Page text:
We are pumped to share one of our favorite stories from Self here on FitSugar!
You've heard the ice cream calling your name from the freezer (or is that just me?) — but are you actually addicted to the stuff? A new study takes a look at how eating ice cream literally affects your brain.
Researchers Kyle Burger and Eric Stice of the Oregon Research Institute in Eugene studied how the brain responds to eating ice cream over time, and made a fascinating discovery: the more ice cream you eat, the more you need to eat in order for your brain to send signals that it's enjoying the treat!
Burger and Kyle surveyed 151 teenagers with healthy body weights about their food cravings. Then they showed the teens pictures of a chocolate milkshake while scanning their brains to see how strong their cravings were. Then they gave the teens real milkshakes while scanning their brains again. The results? The teens who reported eating the most ice cream in the few weeks prior to the study enjoyed the shakes the least, according to scans that tracked activity in the brain associated with reward. "Our results provide novel evidence that frequent consumption of ice cream, independent of body fat, is related to a reduction in reward-region responsivity in humans, paralleling the tolerance observed in drug addiction," the researchers say in the study. In other words: the more you have it, the more of it you need in order to experience pleasure from it.
So is it possible to be chemically addicted to food, like this study and other recent studies suggest? Bloomberg reported that 28 scientific studies and papers on food addiction were published as of November 2011, in an article that compared processed foods and sugary drinks to cocaine. Self contributing editor Janis Jibrin, a registered dietician, believes the answer is "yes." "This study is consistent with other research that shows there is definitely something about the brains of people who report being addicted to foods," she says.
"It seems to be twofold — if you eat these sugary, high-fat foods regularly, you build up a kind of tolerance and you need more and more to get the same hit," Jibrin says. "Some people might also have a genetic predisposition to food addition, and then we live in an environment where it's so easy to access these types of food."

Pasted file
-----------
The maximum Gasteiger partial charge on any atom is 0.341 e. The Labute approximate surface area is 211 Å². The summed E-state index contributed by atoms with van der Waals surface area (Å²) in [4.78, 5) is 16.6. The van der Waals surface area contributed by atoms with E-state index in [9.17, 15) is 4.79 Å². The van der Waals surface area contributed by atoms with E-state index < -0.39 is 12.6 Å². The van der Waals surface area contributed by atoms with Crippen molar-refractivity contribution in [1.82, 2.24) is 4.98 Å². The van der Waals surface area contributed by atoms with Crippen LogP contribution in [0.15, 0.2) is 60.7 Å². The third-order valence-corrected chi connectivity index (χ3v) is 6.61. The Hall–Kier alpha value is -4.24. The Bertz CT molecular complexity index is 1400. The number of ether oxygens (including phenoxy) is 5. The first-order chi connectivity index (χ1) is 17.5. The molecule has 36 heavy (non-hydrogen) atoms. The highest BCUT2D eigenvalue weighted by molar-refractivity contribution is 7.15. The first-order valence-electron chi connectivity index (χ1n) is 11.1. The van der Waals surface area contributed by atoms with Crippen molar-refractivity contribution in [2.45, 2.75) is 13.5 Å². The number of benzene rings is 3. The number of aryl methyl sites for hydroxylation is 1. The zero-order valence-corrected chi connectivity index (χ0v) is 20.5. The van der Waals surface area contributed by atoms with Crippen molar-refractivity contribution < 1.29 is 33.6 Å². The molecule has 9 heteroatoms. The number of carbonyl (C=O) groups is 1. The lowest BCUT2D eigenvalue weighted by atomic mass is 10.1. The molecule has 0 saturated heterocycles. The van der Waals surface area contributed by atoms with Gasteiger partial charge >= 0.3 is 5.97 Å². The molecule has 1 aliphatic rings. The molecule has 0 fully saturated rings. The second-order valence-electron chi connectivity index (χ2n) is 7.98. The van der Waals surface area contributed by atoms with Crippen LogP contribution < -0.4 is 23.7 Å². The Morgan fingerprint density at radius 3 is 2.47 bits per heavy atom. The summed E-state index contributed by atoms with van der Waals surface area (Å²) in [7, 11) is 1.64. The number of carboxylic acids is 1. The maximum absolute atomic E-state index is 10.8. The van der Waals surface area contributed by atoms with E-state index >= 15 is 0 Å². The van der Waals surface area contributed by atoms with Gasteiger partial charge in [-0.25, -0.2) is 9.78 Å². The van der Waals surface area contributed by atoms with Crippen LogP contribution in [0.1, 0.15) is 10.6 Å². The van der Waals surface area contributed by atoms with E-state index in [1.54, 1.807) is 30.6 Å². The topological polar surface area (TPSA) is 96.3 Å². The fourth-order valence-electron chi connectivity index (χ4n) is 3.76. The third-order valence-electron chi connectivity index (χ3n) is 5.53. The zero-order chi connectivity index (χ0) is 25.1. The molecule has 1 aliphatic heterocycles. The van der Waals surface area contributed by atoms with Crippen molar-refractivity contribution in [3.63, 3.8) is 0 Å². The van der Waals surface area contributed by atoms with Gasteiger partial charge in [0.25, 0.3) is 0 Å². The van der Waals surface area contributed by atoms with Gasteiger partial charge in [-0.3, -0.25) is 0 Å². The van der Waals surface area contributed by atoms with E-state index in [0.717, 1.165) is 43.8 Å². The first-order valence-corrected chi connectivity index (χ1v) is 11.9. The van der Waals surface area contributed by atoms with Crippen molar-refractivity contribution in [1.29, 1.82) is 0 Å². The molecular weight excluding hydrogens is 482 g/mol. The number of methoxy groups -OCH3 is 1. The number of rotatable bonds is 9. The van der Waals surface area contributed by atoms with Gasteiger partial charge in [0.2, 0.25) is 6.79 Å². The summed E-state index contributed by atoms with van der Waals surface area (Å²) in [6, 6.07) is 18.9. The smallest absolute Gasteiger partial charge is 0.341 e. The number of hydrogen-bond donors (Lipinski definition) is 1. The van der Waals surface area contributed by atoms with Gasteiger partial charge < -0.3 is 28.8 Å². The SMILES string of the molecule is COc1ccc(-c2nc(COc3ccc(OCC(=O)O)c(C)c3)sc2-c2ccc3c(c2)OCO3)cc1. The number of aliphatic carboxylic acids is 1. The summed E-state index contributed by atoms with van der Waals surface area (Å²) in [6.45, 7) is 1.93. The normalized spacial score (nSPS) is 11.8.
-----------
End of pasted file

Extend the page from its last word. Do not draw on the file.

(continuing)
Read on for more reasons why we become addicted to high-fat, high-sugar foods.
"We are inundated with foods that don't come from nature," she adds. "If you look at the kind of foods people are addicted to, they're very high in fat, salts, and sugar; no one's addicted to broccoli or apples." Jibrin surmises that there's an evolutionary reason for the biology behind this — back in the caveman days, it was adaptive to enjoy eating something high in fat and have it trigger the pleasure center of your brain. Cavemen, alas, could not head out in the middle of the night to satisfy their Häagen-Dazs and french fry cravings. Fat was hard to come by, unlike the convenient world of today. So if you think you might have a food addiction, what should you do? Here's Jibrin's advice:
- First of all, take heart. Jibrin says you can retrain your taste. If you stop eating those foods that cause the strongest cravings, she says, "You will eventually stop craving them." She says it takes about a month, for example, to get adjusted to a much lower-sodium diet.
- Try distracting yourself when you are hit with a craving. "Teach your brain that it doesn't always get rewarded when it craves something," she says. Your brain will learn!
- When you do resist a craving, reward yourself with praise. "Resisting a craving that has been your downfall is such a powerful feeling, so focus on that feeling of accomplishment," says Jibrin. Tell yourself, "Look how in control I am!" Your brain appreciates that.
- Plan ahead. Jibrin says it's much easier to resist cravings throughout the day if you plan for when you're going to eat, and what you're going to let yourself have during the day. "That doesn't mean you can't enjoy food," she says. "Eat food that's enjoyable, but not filled with crazy amounts of fats, salts, or sugars, especially in combination." For example, you might plan to indulge in a skinny caramel latte, because you know you won't go crazy with it, but avoid the glazed donuts because you know you'll have a hard time stopping after just one.
Finally, if you feel that you have a serious issue with food, or are headed down that road, Jibrin advises reaching out for professional help. She says organizations like Food Addicts Anonymous and Overeaters Anonymous can be tremendously helpful. "There are a lot of tricks you can learn from those places, and you're with people in the same boat, so you don't have to feel ashamed or embarrassed; instead, you can focus on the next steps, instead of how 'bad' you are," says Jibrin.